Income differences in the U.S. are too stark, and the government should provide jobs and training for those having a tough time, according to majorities in a national poll released Thursday.
About seven in 10 said discrepancies between income levels are too large, a sentiment voiced by nearly two-thirds of those from households earning at least $80,000 a year, the survey said. Three-fourths of people earning less than $80,000 agreed.
Eight in 10 said the gap between the rich and the middle class has worsened over the last 25 years, said the survey by the University of Connecticut's Center for Survey Research and Analysis.
The poll comes in the early stages of a 2008 presidential campaign in which several Democratic candidates have discussed a widening distance between the country's rich and poor.
Former North Carolina Sen. John Edwards has made "two Americas" one of his favorite themes. Sens. Hillary Rodham Clinton of New York and Barack Obama of Illinois have also touched on the topic.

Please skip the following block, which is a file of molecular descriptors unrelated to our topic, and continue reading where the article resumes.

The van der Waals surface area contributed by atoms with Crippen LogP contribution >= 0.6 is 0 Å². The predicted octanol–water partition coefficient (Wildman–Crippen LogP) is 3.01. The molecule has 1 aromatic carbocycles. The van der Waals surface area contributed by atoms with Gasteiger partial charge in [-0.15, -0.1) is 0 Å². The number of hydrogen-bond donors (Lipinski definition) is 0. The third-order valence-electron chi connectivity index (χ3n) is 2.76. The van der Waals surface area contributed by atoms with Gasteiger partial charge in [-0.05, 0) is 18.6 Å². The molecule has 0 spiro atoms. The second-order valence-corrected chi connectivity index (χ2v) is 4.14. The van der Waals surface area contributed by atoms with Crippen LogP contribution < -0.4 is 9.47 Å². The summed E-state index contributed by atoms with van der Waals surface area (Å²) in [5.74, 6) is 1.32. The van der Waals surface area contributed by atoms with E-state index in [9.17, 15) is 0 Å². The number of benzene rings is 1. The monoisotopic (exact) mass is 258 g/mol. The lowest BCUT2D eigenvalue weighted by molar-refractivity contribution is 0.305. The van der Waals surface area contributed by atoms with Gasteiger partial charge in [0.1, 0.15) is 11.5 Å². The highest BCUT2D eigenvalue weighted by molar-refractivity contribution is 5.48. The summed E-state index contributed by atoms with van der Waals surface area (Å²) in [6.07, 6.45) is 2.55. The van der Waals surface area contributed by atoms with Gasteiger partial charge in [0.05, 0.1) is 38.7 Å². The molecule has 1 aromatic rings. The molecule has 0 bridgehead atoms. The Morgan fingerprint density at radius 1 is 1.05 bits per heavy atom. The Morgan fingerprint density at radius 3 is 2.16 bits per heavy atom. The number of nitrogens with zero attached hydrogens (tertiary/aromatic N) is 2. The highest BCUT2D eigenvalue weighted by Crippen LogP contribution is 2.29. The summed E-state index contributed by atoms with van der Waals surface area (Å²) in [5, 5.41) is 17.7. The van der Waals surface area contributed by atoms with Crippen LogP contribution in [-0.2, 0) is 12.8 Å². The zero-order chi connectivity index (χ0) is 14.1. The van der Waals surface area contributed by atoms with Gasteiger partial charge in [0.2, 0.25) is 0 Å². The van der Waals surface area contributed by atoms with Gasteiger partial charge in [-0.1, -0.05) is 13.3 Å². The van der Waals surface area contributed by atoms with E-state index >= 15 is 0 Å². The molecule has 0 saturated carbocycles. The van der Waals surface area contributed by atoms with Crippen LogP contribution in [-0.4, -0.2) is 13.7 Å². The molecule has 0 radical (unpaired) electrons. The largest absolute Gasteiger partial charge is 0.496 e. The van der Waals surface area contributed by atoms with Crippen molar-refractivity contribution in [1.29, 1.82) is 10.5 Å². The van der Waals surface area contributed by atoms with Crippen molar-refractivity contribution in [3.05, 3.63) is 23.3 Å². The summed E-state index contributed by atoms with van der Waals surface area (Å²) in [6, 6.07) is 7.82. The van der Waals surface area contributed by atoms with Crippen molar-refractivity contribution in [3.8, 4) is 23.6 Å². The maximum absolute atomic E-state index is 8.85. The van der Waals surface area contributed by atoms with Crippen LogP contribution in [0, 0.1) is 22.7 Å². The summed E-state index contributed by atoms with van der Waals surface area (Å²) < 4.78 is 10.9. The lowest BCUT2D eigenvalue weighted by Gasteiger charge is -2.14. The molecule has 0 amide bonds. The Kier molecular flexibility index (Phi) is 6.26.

In the survey, 58 percent said large pay differences help get people to work harder. Yet 61 percent said such discrepancies are not needed for the country to prosper.
Two-thirds said the government should make sure there is a job for everyone who wants one. Small majorities said it should provide jobs for people who can't find private employment, increase federal training programs and redistribute money with high taxes on the wealthy.
Even so, nearly two-thirds said it is not the government's responsibility to ease income differences.
The survey was conducted from June 18 to July 2 and involved telephone interviews with 500 adults nationally. It has a margin of sampling error of plus or minus 4.5 percentage points.
Copyright © 2007 The Associated Press.